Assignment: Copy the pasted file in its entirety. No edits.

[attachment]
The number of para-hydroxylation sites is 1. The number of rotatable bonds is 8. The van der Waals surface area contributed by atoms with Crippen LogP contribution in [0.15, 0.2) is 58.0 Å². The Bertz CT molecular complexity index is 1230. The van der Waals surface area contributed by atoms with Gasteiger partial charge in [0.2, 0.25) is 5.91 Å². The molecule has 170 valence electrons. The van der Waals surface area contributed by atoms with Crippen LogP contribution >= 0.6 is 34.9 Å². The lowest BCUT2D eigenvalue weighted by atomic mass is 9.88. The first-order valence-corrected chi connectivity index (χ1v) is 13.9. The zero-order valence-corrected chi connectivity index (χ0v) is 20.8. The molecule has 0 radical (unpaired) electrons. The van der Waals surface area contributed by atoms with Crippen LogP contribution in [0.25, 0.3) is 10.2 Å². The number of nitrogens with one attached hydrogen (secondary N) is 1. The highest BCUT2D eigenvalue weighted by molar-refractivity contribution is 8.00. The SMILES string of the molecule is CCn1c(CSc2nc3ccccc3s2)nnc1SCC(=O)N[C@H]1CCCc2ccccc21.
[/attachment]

The number of para-hydroxylation sites is 1. The number of rotatable bonds is 8. The van der Waals surface area contributed by atoms with Crippen LogP contribution in [0.15, 0.2) is 58.0 Å². The Bertz CT molecular complexity index is 1230. The van der Waals surface area contributed by atoms with Gasteiger partial charge in [0.2, 0.25) is 5.91 Å². The molecule has 170 valence electrons. The van der Waals surface area contributed by atoms with Crippen LogP contribution >= 0.6 is 34.9 Å². The lowest BCUT2D eigenvalue weighted by atomic mass is 9.88. The first-order valence-corrected chi connectivity index (χ1v) is 13.9. The zero-order valence-corrected chi connectivity index (χ0v) is 20.8. The molecule has 0 radical (unpaired) electrons. The van der Waals surface area contributed by atoms with Crippen LogP contribution in [0.25, 0.3) is 10.2 Å². The number of nitrogens with one attached hydrogen (secondary N) is 1. The highest BCUT2D eigenvalue weighted by molar-refractivity contribution is 8.00. The SMILES string of the molecule is CCn1c(CSc2nc3ccccc3s2)nnc1SCC(=O)N[C@H]1CCCc2ccccc21.